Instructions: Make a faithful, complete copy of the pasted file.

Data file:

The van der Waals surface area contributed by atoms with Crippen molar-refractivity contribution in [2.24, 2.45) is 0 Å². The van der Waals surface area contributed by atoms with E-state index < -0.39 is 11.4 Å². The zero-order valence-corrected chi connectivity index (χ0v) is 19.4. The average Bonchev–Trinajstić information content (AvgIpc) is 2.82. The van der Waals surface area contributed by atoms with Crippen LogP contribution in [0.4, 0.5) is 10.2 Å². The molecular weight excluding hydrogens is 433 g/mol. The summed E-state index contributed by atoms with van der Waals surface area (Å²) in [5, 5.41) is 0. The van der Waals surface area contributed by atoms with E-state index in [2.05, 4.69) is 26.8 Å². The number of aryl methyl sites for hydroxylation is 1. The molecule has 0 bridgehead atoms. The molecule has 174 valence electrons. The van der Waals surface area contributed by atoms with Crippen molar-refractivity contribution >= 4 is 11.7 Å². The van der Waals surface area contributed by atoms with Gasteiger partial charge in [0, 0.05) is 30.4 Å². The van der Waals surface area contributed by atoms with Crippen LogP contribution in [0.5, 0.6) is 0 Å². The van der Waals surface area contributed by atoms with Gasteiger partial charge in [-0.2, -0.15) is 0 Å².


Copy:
The van der Waals surface area contributed by atoms with Crippen molar-refractivity contribution in [2.24, 2.45) is 0 Å². The van der Waals surface area contributed by atoms with E-state index < -0.39 is 11.4 Å². The zero-order valence-corrected chi connectivity index (χ0v) is 19.4. The average Bonchev–Trinajstić information content (AvgIpc) is 2.82. The van der Waals surface area contributed by atoms with Crippen LogP contribution in [0.4, 0.5) is 10.2 Å². The molecular weight excluding hydrogens is 433 g/mol. The summed E-state index contributed by atoms with van der Waals surface area (Å²) in [5, 5.41) is 0. The van der Waals surface area contributed by atoms with E-state index in [2.05, 4.69) is 26.8 Å². The number of aryl methyl sites for hydroxylation is 1. The molecule has 0 bridgehead atoms. The molecule has 174 valence electrons. The van der Waals surface area contributed by atoms with Crippen molar-refractivity contribution >= 4 is 11.7 Å². The van der Waals surface area contributed by atoms with Gasteiger partial charge in [0, 0.05) is 30.4 Å². The van der Waals surface area contributed by atoms with Crippen LogP contribution in [0.5, 0.6) is 0 Å². The van der Waals surface area contributed by atoms with Gasteiger partial charge in [-0.2, -0.15) is 0 Å².